Ukraine's Crimean Tatars fear falling into Russia's hands

Speaking to World Bulletin, Crimean Tatar Parliament representative in Turkey, Zafer Karatay, said a divided Ukraine could prove to be dangerous for the Crimean Tatars, and that Russian forces could use it as an opportunity to steer the region towards their interests.

Ukraine's Crimean Tatars fear falling into Russia's hands

World Bulletin / News Desk

As the political crisis in Ukraine looks likely to flare separatist agendas, which threaten to divide the country in half along pro-European and pro-Russian lines, no community is more concerned than the native Tatars of the Crimea peninsula.

Crimean Tatars are a native Turkic community in the Crimea peninsula, which is found on Ukraine's southern Black Sea coast. Having already lived the trauma's of the Russian-Ottoman wars for control over the region, which started in the mid-18th century and lasted till the late-19th century, Crimean Tatars are now worried what the future will bring for them if Ukraine is divided.

Speaking to World Bulletin, Crimean Tatar Parliament representative in Turkey, Zafer Karatay, said a divided Ukraine could prove to be dangerous for the Crimean Tatars, and that Russian forces could use it as an opportunity to steer the region towards their interests.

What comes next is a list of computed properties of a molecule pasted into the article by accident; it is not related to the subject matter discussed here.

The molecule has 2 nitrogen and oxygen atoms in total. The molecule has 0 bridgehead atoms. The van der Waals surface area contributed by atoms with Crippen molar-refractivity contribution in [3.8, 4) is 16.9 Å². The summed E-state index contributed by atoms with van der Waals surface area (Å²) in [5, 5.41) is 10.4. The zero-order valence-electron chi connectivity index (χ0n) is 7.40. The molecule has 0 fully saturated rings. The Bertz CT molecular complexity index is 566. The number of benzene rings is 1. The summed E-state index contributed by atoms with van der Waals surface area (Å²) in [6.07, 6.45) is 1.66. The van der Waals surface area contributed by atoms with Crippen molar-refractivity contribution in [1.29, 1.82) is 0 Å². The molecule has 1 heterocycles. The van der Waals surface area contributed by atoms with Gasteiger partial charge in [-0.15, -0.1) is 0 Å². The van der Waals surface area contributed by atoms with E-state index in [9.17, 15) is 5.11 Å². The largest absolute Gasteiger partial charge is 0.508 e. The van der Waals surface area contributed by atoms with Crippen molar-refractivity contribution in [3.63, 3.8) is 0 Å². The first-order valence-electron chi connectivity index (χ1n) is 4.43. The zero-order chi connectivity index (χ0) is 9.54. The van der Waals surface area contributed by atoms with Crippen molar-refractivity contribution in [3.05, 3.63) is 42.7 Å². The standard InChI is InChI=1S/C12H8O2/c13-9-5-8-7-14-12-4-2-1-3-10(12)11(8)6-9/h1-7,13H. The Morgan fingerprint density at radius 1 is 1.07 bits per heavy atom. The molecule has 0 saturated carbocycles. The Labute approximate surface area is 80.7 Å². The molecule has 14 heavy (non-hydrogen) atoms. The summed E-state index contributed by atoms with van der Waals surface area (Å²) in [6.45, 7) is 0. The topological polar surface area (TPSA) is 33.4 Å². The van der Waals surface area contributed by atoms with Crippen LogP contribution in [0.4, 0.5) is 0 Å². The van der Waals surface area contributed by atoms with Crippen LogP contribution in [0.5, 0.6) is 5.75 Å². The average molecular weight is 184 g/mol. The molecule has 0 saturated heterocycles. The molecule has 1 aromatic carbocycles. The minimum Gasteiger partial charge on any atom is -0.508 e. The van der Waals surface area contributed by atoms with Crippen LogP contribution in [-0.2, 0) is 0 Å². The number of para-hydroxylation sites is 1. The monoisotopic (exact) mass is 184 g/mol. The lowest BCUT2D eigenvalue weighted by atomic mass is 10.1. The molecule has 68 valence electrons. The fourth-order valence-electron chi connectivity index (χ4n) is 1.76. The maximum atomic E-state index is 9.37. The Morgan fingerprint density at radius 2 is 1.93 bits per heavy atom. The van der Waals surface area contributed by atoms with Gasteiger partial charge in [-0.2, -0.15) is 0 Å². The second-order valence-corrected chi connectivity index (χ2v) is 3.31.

Karatay stated that Russian media is already promoting news regarding the Kucuk Kaynarca agreements which were made between the Ottoman Empire and Russia in 1774, which states that Crimea, which was Ottoman territory at the time, would not become independent from the empire, nor would it be annexed by another country.

In encouraging Crimea to split from Ukraine, Russia will seek to enforce its control over the peninsula, Karatay said.

Noting that many rights that had been given to the Republic of Tatarstan after the fall of the Soviet Union had been revoked during Russian president Vladimir Putin's reign, Karatay expressed his fear that should Crimea come under Russia's administration, many of the rights given to the Crimean Tatars may also be revoked.

"The same way Turkey is seeking to defend the territorial integrity of Syria and Iraq, they should also do the same for Ukraine," he said.

The majority of people in Crimean are ethnic Russians who generally support the ousted pro-Russian president of Ukraine Yanukovich. In a similar tactic used during the Russian-Georgian war in 2008, Karatay claimed that the Russian government was preparing a plan to make it easier to grant citizenship to ethnic Russians in Crimea to strengthen its claim to the peninsula.

Karatay also warned of a smear campaign linking the Muslim Crimean Tatars to Al-Qaeda, adding that such reports are lies.

Located in the northern Black Sea, Crimea has many strategic advantages. The vast majority of Crimean Tatars were exiled from their homeland during the era of Soviet leader Josef Stalin, but after the fall of the Soviet Union, many of them opted to return home.

Last Mod: 26 Şubat 2014, 09:23
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